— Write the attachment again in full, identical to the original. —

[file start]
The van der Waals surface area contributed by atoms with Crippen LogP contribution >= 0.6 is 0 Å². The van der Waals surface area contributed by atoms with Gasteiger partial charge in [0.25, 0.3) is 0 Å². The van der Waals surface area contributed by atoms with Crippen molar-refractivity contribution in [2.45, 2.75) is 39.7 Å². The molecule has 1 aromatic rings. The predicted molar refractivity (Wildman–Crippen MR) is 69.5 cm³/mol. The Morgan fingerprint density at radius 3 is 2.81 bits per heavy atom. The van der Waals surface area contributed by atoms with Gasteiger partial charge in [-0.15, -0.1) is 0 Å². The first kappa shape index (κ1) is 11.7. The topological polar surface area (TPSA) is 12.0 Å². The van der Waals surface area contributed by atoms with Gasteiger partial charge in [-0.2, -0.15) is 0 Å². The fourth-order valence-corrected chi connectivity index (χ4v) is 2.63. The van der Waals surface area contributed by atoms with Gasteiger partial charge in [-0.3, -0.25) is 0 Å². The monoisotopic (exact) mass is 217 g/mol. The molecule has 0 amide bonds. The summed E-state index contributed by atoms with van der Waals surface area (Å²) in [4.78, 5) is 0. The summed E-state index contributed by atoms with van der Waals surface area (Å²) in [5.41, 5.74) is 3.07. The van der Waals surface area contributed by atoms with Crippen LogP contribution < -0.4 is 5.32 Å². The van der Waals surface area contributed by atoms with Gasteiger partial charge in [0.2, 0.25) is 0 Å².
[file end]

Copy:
The van der Waals surface area contributed by atoms with Crippen LogP contribution >= 0.6 is 0 Å². The van der Waals surface area contributed by atoms with Gasteiger partial charge in [0.25, 0.3) is 0 Å². The van der Waals surface area contributed by atoms with Crippen molar-refractivity contribution in [2.45, 2.75) is 39.7 Å². The molecule has 1 aromatic rings. The predicted molar refractivity (Wildman–Crippen MR) is 69.5 cm³/mol. The Morgan fingerprint density at radius 3 is 2.81 bits per heavy atom. The van der Waals surface area contributed by atoms with Gasteiger partial charge in [-0.15, -0.1) is 0 Å². The first kappa shape index (κ1) is 11.7. The topological polar surface area (TPSA) is 12.0 Å². The van der Waals surface area contributed by atoms with Gasteiger partial charge in [-0.2, -0.15) is 0 Å². The fourth-order valence-corrected chi connectivity index (χ4v) is 2.63. The van der Waals surface area contributed by atoms with Gasteiger partial charge in [-0.3, -0.25) is 0 Å². The monoisotopic (exact) mass is 217 g/mol. The molecule has 0 amide bonds. The summed E-state index contributed by atoms with van der Waals surface area (Å²) in [4.78, 5) is 0. The summed E-state index contributed by atoms with van der Waals surface area (Å²) in [5.41, 5.74) is 3.07. The van der Waals surface area contributed by atoms with Crippen LogP contribution < -0.4 is 5.32 Å². The van der Waals surface area contributed by atoms with Gasteiger partial charge in [0.2, 0.25) is 0 Å².